Plus, building muscle is a huge part in remaining injury-free, Runner’s World+ coach Jess Movold tells me.
'You’re asking a lot of your body [when you run], and without strength training, your joints and bones and body aren’t as well equipped or durable to be able to continue challenging efforts,' she says.
Movold ran her first marathon in 2008, but didn’t start hitting the gym until February 2016 to train for that year’s New York City Marathon. In those eight years, her race times didn’t vary much. But when she added strength training consistently to her routine—about three to five times a week—her marathon PR went from 3:36 to 3:16.
Research backs Movold’s experience up: A 2021 review in the journal Medicine & Science in Sports & Exercise found that lifting heavy (whatever that means for you personally) truly does make your muscles stronger. Another 2021 study in the American Journal of Physical Anthropology stresses the importance of having a strong upper body when it comes to running efficiency. Last but not least, a 2020 study confirms building muscle in your lower body—specifically your glutes—is a key factor in powerful sprinting performance, which comes in handy at the track and when you’re kicking at the end of a race.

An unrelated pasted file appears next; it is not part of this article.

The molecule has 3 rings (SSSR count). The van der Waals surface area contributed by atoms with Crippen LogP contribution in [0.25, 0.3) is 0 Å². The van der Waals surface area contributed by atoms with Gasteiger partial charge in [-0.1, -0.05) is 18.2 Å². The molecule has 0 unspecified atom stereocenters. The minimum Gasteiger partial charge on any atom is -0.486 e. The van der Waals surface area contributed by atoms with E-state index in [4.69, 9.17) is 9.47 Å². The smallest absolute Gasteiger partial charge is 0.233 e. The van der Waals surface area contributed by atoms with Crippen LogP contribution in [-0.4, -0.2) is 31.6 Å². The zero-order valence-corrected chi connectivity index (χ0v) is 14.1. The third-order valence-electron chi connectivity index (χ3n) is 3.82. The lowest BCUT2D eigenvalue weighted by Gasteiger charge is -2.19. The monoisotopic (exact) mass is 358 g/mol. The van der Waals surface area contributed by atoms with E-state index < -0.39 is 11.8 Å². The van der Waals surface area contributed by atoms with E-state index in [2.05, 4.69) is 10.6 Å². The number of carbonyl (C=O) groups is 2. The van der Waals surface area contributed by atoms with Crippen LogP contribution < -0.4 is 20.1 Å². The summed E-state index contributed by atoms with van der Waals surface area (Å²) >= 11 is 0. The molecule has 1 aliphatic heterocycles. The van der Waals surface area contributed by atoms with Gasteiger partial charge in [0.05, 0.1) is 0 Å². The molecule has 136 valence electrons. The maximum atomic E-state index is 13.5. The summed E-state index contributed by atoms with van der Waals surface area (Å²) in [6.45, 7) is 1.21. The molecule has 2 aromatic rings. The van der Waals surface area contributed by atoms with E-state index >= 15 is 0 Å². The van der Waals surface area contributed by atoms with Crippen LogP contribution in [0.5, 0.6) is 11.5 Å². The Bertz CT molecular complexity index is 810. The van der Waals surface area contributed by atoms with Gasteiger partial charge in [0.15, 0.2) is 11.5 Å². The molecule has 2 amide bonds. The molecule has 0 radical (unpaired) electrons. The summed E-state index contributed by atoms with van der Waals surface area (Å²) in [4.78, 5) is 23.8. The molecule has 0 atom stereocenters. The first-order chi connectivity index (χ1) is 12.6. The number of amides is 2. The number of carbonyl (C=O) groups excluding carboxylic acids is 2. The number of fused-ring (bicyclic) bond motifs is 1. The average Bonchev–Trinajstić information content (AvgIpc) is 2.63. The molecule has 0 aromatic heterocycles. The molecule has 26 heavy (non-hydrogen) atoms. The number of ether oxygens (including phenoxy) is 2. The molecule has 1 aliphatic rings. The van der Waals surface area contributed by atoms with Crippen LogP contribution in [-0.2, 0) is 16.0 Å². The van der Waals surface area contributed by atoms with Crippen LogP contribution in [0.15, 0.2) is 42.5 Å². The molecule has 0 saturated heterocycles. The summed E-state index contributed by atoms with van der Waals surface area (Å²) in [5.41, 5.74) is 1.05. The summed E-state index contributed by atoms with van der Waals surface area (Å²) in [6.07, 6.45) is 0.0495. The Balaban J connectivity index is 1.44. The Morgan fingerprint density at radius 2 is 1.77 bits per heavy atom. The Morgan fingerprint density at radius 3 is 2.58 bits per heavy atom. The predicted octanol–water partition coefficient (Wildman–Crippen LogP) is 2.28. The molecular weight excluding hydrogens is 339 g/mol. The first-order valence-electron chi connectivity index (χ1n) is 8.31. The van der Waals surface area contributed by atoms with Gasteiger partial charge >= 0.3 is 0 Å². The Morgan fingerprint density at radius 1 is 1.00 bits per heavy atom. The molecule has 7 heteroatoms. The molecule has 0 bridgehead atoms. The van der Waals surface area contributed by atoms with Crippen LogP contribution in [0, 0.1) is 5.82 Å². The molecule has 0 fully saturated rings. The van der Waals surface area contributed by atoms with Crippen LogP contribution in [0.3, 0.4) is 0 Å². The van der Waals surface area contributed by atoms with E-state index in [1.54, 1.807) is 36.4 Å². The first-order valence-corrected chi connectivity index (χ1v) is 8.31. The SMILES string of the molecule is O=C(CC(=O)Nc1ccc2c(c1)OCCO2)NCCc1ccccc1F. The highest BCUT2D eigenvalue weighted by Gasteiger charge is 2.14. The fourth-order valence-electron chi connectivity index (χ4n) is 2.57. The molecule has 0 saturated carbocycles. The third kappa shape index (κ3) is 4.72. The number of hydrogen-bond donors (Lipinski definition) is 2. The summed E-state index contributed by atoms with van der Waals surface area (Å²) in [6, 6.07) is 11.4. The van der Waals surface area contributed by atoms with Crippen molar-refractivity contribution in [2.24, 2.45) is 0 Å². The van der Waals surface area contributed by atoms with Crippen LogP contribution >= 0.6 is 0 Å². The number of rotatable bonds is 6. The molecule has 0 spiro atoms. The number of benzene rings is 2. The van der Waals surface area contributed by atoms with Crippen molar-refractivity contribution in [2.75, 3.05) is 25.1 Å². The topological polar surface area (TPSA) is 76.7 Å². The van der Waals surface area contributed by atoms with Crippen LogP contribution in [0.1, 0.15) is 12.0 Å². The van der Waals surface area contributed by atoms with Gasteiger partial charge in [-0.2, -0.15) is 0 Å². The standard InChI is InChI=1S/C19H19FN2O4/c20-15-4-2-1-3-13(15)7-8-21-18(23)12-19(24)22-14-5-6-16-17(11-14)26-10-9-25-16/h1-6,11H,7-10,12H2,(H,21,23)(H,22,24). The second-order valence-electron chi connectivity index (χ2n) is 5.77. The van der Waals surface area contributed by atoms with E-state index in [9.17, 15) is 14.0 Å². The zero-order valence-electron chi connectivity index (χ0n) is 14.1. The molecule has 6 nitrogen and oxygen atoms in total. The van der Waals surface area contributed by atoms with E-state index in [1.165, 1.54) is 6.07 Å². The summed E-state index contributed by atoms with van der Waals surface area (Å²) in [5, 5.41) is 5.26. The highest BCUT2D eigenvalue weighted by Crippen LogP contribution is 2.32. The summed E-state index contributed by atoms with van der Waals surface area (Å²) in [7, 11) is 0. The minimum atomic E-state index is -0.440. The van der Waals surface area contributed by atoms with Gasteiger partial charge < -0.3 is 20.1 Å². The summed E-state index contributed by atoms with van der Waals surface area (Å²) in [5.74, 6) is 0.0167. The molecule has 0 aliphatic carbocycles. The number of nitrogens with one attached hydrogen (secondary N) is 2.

'There’s something so satisfying about a hard lift or using heavy weights that’s different from running,' Movold says. 'When I’m going to lift, it’s such a champion mindset—I’m in the gym lifting heavy weights, there’s loud music, there’s a larger sense of accomplishment and stress release.'
Ever since I started lifting, it’s been my goal to encourage more runners to do the same. Many times, people tell me they don’t even know where to begin. Movold’s advice: Keep it simple and stay confident.
'Don’t overthink it, don’t look at the person across from you at the gym and assume that’s what you should be doing or that’s what you should be lifting,' she says. 'Your only goal is to get stronger—you don’t have to go and use crazy contraptions to do that.'
I’ll also add: Find a trainer or a workout class with an instructor, if you can afford it; that way, someone can watch you to make sure your form is correct and you’re staying safe. Plus, this takes planning your own workouts out of the equation. As Movold confirms, it might be confusing and overwhelming to plan a strength session when you’re not even sure what exercises like kettlebell swings and renegade rows and Romanian deadlifts are, never mind how to do them correctly.
That being said, it’s okay not to know these things. There was a time in your life when you didn’t know what you know now about running. Give yourself the same grace with strength training—you’ll learn and improve as you go.
I’m chasing strength PRs the same way I’ve always chased running PRs. Each time I walk into the gym—which, at this point, is about three to four days a week—there’s a new opportunity to lift heavier than I ever have. And nothing excites me more.